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The U.S. Environmental Protection Agency (EPA) and other federal, state and local agencies have collected extensive environmental monitoring data from the World Trade Center site and nearby areas in Manhattan, Brooklyn and New Jersey. Since September 11, EPA has taken samples of the air, dust, water, river sediments and drinking water and analyzed them for the presence of pollutants that might pose a health risk to response workers at the World Trade Center site and the public. The samples are evaluated against a variety of benchmarks, standards and guidelines established to protect public health under various conditions. EPA is collecting data from more than 20 fixed air monitors in and around ground zero and additional monitors in the Bronx, Brooklyn, Queens and Staten Island. The Agency is also using portable sampling equipment to collect data from a range of locations.
Air: Fixed Monitors in New York and New Jersey:
Asbestos - EPA analyzed 79 samples taken in and around ground zero from October 22 through October 24. All samples showed results less than 70 structures per millimeter squared, which is the Asbestos Hazard Emergency Response Act (AHERA) standard for allowing children to re-enter school buildings after asbestos removal activities. This brings the total number of air samples collected and analyzed for lower Manhattan to 1243, with 27 samples (all collected prior to September 30) above the standard. Eight air samples taken in New Jersey from October 21 and October 22 showed results less than the school re-entry standard. This brings the total number of samples collected and analyzed in New Jersey to 146, with zero above the standard.
Staten Island Landfill:
Air (Asbestos) - 92 samples were collected on October 21. All of these samples showed results less than the school re-entry standard.
Ambient Air Sampling:
PCBs - Sampling for polychlorinated biphenyls (PCBs) was conducted on October 11. PCBs were not detected in seven of the samples. Three of the samples showed trace amounts, well below levels of concern.
VOCs - Sampling for volatile organic compounds (VOCs) was conducted on October 24 in the direct area of the debris pile at ground zero. Benzene exceeded the OSHA time-weighted average permissible level at two locations. EPA detected elevated readings of a compound, which has tentatively been identified as Freon-22 (chlorodiflouromethane) in samples collected from within the debris pile using extended probes. EPA will do additional sampling and analysis to both confirm if the compound is Freon-22 and to determine the actual levels detected. EPA is working with the local agencies and health and safety officers working at ground zero to closely monitor this situation so that workers can take appropriate precautions.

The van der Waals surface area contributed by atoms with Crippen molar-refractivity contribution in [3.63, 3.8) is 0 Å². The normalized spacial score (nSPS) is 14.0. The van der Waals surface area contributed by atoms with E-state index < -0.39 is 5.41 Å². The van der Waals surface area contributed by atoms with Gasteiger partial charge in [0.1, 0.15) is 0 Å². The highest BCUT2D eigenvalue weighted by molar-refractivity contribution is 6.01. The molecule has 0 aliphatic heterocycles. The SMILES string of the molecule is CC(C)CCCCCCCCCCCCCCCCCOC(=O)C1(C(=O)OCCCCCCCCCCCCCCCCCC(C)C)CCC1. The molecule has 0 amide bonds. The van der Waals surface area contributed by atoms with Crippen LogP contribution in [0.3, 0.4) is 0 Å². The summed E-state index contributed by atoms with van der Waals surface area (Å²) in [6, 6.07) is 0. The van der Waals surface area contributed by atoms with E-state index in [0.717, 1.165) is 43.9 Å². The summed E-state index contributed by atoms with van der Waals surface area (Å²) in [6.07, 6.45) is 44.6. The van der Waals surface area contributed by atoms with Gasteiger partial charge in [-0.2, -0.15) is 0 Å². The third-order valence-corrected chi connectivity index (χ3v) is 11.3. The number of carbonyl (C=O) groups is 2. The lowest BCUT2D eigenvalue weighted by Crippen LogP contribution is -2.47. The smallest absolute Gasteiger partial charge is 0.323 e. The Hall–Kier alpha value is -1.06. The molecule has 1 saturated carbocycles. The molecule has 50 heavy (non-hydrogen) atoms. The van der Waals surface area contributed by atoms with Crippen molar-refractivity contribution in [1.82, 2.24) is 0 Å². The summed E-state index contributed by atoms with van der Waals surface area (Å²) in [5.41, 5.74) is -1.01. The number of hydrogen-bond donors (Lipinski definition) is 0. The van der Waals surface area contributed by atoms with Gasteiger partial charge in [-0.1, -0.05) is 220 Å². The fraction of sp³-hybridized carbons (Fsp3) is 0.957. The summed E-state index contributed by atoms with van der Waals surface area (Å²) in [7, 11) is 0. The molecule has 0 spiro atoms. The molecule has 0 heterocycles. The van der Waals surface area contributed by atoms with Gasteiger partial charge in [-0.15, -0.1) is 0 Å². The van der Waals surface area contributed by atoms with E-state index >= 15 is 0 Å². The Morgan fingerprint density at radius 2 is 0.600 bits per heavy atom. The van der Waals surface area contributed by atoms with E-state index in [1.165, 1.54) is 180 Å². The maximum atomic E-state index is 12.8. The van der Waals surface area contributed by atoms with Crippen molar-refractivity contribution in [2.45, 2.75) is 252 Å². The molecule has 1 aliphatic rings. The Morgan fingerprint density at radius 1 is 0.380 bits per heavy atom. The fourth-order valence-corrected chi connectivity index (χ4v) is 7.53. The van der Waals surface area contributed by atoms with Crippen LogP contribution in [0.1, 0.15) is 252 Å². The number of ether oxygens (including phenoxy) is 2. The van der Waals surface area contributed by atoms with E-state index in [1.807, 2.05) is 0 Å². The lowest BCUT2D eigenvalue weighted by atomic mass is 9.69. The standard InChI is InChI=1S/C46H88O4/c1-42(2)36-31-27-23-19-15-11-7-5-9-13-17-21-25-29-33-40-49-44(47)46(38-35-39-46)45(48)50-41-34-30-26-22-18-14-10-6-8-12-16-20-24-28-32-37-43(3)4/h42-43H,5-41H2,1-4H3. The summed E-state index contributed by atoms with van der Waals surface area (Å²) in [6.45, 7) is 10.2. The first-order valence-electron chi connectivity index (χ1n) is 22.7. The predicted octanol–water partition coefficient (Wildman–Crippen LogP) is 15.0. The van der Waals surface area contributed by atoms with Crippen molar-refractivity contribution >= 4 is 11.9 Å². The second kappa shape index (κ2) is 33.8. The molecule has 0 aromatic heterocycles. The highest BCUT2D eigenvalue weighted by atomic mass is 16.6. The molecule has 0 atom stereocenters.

Particulate Monitoring - EPA used portable monitors to collect samples on October 24 in the following areas, which are also the locations of Fixed Air Monitors: L (north east side of Stuyvesant High), R (north west side of Stuyvesant High School), and N (South side of Pier 25). All readings were all below the OSHA time-weighted average permissible level for particulates.
Asbestos (Supplemental Monitoring) - Ninety-nine asbestos samples were taken at the locations of the following fixed particulate matter (PM 2.5) monitoring stations: Pace University, Manhattan Boro Community College, the Coast Guard Building in Battery Park, Public School (PS) 154 at 333 E. 135th St in the Bronx, Intermediate School 143 at 511 W. 182nd St in Manhattan, PS 274 at 800 Bushwick Ave. in Brooklyn, PS 44 at 80 Maple Parkway in Staten Island, and PS 199 at 3290 48th Ave. in Queens. Ninety-seven of the samples showed results less than the school re-entry standard, with two samples - one in Manhattan, one in Queens -above the standard.
Direct Air Readings - Using portable monitors, direct air readings were taken in and around ground zero on October 24. Low levels of chlorine below the OSHA permissible level were detected. Several carbon monoxide readings were detected above the National Ambient Air Quality Standard (NAAQS) 8-hour average of 9 ppm, however the readings were below the NAAQS 1-hour average of 35 ppm and the OSHA permissible level of 50 ppm.
PCBs - Two dust samples were collected on October 8 from rooftops in the vicinity of the former World Trade Center. Both samples detected trace concentrations PCBs that were well below levels of concern.
U.S. Government Website